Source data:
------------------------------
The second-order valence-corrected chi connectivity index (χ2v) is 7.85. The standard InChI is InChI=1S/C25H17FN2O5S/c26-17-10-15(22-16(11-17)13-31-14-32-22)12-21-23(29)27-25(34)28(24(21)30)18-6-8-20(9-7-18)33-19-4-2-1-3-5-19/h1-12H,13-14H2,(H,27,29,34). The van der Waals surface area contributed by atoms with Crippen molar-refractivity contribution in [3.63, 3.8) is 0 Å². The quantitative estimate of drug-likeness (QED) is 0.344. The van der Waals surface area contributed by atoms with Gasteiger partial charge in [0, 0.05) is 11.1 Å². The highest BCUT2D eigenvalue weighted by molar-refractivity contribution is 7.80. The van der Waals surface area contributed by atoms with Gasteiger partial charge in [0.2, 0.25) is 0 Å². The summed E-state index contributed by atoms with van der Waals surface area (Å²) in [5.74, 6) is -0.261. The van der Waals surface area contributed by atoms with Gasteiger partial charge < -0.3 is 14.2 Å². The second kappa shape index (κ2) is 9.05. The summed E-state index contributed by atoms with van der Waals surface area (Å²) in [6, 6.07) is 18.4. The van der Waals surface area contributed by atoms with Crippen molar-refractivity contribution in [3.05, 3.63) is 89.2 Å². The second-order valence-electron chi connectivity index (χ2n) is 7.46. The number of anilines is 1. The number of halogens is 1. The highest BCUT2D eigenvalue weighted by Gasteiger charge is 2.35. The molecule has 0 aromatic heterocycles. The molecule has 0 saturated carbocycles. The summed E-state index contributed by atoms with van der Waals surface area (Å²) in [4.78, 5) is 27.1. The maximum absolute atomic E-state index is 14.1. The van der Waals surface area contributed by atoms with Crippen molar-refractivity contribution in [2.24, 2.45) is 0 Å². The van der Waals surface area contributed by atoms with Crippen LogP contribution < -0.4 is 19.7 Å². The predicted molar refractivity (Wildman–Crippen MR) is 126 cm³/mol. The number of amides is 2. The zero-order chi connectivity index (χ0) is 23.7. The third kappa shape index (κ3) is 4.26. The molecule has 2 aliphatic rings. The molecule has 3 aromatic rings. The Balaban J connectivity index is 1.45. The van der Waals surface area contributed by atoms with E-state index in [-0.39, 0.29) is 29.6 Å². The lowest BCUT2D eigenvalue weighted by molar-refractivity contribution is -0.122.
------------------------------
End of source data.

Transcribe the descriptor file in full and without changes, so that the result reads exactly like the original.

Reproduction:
The second-order valence-corrected chi connectivity index (χ2v) is 7.85. The standard InChI is InChI=1S/C25H17FN2O5S/c26-17-10-15(22-16(11-17)13-31-14-32-22)12-21-23(29)27-25(34)28(24(21)30)18-6-8-20(9-7-18)33-19-4-2-1-3-5-19/h1-12H,13-14H2,(H,27,29,34). The van der Waals surface area contributed by atoms with Crippen molar-refractivity contribution in [3.63, 3.8) is 0 Å². The quantitative estimate of drug-likeness (QED) is 0.344. The van der Waals surface area contributed by atoms with Gasteiger partial charge in [0, 0.05) is 11.1 Å². The highest BCUT2D eigenvalue weighted by molar-refractivity contribution is 7.80. The van der Waals surface area contributed by atoms with Gasteiger partial charge in [0.2, 0.25) is 0 Å². The summed E-state index contributed by atoms with van der Waals surface area (Å²) in [5.74, 6) is -0.261. The van der Waals surface area contributed by atoms with Gasteiger partial charge < -0.3 is 14.2 Å². The second kappa shape index (κ2) is 9.05. The summed E-state index contributed by atoms with van der Waals surface area (Å²) in [6, 6.07) is 18.4. The van der Waals surface area contributed by atoms with Crippen molar-refractivity contribution in [3.05, 3.63) is 89.2 Å². The second-order valence-electron chi connectivity index (χ2n) is 7.46. The number of anilines is 1. The number of halogens is 1. The highest BCUT2D eigenvalue weighted by Gasteiger charge is 2.35. The molecule has 0 aromatic heterocycles. The molecule has 0 saturated carbocycles. The summed E-state index contributed by atoms with van der Waals surface area (Å²) in [4.78, 5) is 27.1. The maximum absolute atomic E-state index is 14.1. The van der Waals surface area contributed by atoms with Crippen molar-refractivity contribution in [2.24, 2.45) is 0 Å². The van der Waals surface area contributed by atoms with Crippen LogP contribution < -0.4 is 19.7 Å². The predicted molar refractivity (Wildman–Crippen MR) is 126 cm³/mol. The number of amides is 2. The zero-order chi connectivity index (χ0) is 23.7. The third kappa shape index (κ3) is 4.26. The molecule has 2 aliphatic rings. The molecule has 3 aromatic rings. The Balaban J connectivity index is 1.45. The van der Waals surface area contributed by atoms with E-state index in [-0.39, 0.29) is 29.6 Å². The lowest BCUT2D eigenvalue weighted by molar-refractivity contribution is -0.122.